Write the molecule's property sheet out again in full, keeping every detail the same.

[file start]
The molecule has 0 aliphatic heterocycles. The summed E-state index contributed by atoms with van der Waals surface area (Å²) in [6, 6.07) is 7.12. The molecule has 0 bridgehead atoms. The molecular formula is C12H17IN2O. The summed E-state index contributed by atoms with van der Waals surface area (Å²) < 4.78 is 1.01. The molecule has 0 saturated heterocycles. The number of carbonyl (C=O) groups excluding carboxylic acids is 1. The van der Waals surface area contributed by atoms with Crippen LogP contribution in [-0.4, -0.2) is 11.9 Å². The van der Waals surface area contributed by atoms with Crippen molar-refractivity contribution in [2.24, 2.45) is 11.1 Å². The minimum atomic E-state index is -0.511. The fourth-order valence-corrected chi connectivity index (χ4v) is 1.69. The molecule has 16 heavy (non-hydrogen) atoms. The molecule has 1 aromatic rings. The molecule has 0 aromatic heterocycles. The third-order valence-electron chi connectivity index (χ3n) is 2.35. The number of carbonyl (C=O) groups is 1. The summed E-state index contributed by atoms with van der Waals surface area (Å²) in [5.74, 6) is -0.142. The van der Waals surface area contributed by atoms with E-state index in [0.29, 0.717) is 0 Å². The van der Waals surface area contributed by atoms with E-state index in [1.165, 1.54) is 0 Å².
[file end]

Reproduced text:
The molecule has 0 aliphatic heterocycles. The summed E-state index contributed by atoms with van der Waals surface area (Å²) in [6, 6.07) is 7.12. The molecule has 0 bridgehead atoms. The molecular formula is C12H17IN2O. The summed E-state index contributed by atoms with van der Waals surface area (Å²) < 4.78 is 1.01. The molecule has 0 saturated heterocycles. The number of carbonyl (C=O) groups excluding carboxylic acids is 1. The van der Waals surface area contributed by atoms with Crippen LogP contribution in [-0.4, -0.2) is 11.9 Å². The van der Waals surface area contributed by atoms with Crippen molar-refractivity contribution in [2.24, 2.45) is 11.1 Å². The minimum atomic E-state index is -0.511. The fourth-order valence-corrected chi connectivity index (χ4v) is 1.69. The molecule has 16 heavy (non-hydrogen) atoms. The molecule has 1 aromatic rings. The molecule has 0 aromatic heterocycles. The third-order valence-electron chi connectivity index (χ3n) is 2.35. The number of carbonyl (C=O) groups is 1. The summed E-state index contributed by atoms with van der Waals surface area (Å²) in [5.74, 6) is -0.142. The van der Waals surface area contributed by atoms with E-state index in [0.29, 0.717) is 0 Å². The van der Waals surface area contributed by atoms with E-state index in [1.165, 1.54) is 0 Å².